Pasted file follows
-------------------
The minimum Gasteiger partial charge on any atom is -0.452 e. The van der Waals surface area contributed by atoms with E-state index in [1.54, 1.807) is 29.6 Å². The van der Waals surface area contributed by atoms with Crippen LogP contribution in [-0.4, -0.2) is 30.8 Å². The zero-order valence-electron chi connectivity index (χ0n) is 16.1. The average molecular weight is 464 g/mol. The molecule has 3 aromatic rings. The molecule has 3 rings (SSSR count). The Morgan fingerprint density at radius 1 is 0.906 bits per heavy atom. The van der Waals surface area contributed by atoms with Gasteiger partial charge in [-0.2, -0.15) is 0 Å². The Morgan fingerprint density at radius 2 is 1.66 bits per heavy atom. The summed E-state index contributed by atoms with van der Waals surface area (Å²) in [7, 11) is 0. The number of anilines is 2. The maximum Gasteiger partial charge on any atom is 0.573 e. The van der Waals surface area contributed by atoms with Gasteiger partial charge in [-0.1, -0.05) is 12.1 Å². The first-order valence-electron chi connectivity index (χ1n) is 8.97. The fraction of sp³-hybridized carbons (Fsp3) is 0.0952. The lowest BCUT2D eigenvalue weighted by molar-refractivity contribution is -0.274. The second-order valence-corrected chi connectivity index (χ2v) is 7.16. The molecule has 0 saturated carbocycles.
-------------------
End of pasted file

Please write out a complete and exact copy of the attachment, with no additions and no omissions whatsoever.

The minimum Gasteiger partial charge on any atom is -0.452 e. The van der Waals surface area contributed by atoms with E-state index in [1.54, 1.807) is 29.6 Å². The van der Waals surface area contributed by atoms with Crippen LogP contribution in [-0.4, -0.2) is 30.8 Å². The zero-order valence-electron chi connectivity index (χ0n) is 16.1. The average molecular weight is 464 g/mol. The molecule has 3 aromatic rings. The molecule has 3 rings (SSSR count). The Morgan fingerprint density at radius 1 is 0.906 bits per heavy atom. The van der Waals surface area contributed by atoms with Gasteiger partial charge in [-0.2, -0.15) is 0 Å². The Morgan fingerprint density at radius 2 is 1.66 bits per heavy atom. The summed E-state index contributed by atoms with van der Waals surface area (Å²) in [7, 11) is 0. The number of anilines is 2. The maximum Gasteiger partial charge on any atom is 0.573 e. The van der Waals surface area contributed by atoms with Gasteiger partial charge in [-0.1, -0.05) is 12.1 Å². The first-order valence-electron chi connectivity index (χ1n) is 8.97. The fraction of sp³-hybridized carbons (Fsp3) is 0.0952. The lowest BCUT2D eigenvalue weighted by molar-refractivity contribution is -0.274. The second-order valence-corrected chi connectivity index (χ2v) is 7.16. The molecule has 0 saturated carbocycles.